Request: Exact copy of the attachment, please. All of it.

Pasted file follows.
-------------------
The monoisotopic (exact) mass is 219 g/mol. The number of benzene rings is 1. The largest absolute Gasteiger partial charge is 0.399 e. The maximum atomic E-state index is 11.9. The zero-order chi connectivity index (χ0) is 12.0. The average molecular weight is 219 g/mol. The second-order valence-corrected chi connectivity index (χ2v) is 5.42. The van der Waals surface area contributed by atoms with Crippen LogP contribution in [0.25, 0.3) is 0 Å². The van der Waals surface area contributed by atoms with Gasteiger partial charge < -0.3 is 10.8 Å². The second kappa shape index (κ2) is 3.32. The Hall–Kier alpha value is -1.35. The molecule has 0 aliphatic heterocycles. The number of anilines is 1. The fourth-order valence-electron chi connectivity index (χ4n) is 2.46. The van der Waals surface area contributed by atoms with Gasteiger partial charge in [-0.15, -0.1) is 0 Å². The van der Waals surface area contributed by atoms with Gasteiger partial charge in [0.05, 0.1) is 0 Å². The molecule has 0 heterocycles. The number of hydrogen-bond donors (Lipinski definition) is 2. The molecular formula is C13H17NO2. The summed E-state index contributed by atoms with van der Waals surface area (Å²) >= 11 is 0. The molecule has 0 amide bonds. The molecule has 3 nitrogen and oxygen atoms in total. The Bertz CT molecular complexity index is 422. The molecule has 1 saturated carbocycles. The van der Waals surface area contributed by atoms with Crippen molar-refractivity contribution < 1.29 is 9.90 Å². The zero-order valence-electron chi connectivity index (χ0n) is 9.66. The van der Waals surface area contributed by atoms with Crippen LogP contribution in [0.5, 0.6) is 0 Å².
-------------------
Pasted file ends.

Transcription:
The monoisotopic (exact) mass is 219 g/mol. The number of benzene rings is 1. The largest absolute Gasteiger partial charge is 0.399 e. The maximum atomic E-state index is 11.9. The zero-order chi connectivity index (χ0) is 12.0. The average molecular weight is 219 g/mol. The second-order valence-corrected chi connectivity index (χ2v) is 5.42. The van der Waals surface area contributed by atoms with Crippen LogP contribution in [0.25, 0.3) is 0 Å². The van der Waals surface area contributed by atoms with Gasteiger partial charge < -0.3 is 10.8 Å². The second kappa shape index (κ2) is 3.32. The Hall–Kier alpha value is -1.35. The molecule has 0 aliphatic heterocycles. The number of anilines is 1. The fourth-order valence-electron chi connectivity index (χ4n) is 2.46. The van der Waals surface area contributed by atoms with Gasteiger partial charge in [-0.15, -0.1) is 0 Å². The van der Waals surface area contributed by atoms with Gasteiger partial charge in [0.05, 0.1) is 0 Å². The molecule has 0 heterocycles. The number of hydrogen-bond donors (Lipinski definition) is 2. The molecular formula is C13H17NO2. The summed E-state index contributed by atoms with van der Waals surface area (Å²) >= 11 is 0. The molecule has 0 amide bonds. The molecule has 3 nitrogen and oxygen atoms in total. The Bertz CT molecular complexity index is 422. The molecule has 1 saturated carbocycles. The van der Waals surface area contributed by atoms with Crippen molar-refractivity contribution < 1.29 is 9.90 Å². The zero-order valence-electron chi connectivity index (χ0n) is 9.66. The van der Waals surface area contributed by atoms with Crippen LogP contribution in [0.5, 0.6) is 0 Å².